by Don Fnordlioni
Herpes is a horrible, incurable social disease, often contracted during consensual play, and like its viral counterpart -- its constant stream of ATOs lets it grow without check, and it's hard to get rid of once you've come in contact with it.
What a bunch of baloney. I just like the pun.
Weenie Adepts decks tend to grow rapidly, and rely very little on the dice. This one in particular typifies the standard isolationist Adepts strategy: Hoard Resources, protect them, and cruise on to victory. Winning with Resources is particularly difficult to stop, because of the difficulty inherent in getting rid of Resources.
The simple overview is this: Get out one of your Flying Saucers as soon as possible! Every turn, then, you can ATO a group, use the Flying Saucer to take over a Resource, spend an Illuminati action for another Resource, and knock with most of your action tokens left. Don't make attacks out of your hand -- rely on ATOs, a Power Grab, and a Seize the Time. If you get attacked, use the +10s for defense, but half of your groups are Secret, which is an excellent defense in itself.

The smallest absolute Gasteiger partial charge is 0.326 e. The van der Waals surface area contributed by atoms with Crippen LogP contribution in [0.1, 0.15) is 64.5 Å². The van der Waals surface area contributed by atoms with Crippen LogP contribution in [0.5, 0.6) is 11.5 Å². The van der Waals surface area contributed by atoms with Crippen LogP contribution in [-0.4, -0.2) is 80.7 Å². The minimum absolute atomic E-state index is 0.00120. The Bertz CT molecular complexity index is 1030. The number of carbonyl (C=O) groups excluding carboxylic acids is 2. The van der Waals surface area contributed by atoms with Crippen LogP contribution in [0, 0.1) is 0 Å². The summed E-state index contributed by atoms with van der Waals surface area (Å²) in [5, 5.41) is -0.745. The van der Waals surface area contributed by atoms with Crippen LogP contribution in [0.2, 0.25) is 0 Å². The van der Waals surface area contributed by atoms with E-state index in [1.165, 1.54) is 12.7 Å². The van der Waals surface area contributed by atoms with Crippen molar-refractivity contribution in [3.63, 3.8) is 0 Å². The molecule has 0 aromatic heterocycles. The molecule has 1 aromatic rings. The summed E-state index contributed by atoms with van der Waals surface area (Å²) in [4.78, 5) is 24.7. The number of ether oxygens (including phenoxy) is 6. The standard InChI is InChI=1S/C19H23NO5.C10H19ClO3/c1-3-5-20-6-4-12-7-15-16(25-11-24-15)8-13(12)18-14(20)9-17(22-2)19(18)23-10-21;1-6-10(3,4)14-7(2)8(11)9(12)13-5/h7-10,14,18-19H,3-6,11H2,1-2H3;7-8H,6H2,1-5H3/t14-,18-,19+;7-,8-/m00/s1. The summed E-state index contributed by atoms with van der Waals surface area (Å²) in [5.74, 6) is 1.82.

But rather than go into a detailed beginning-middle-end strategy, I'll be going over some card combinations and tricks this deck is particularly good at. It's more interesting anyway, and should help a newbie shape his own style of play. Also, it's pretty pointless to dictate what should happen when -- your Group deck is huge (16), so there's a good chance some cards (as many as 3) might not even surface during the course of a normal 3-4 player game.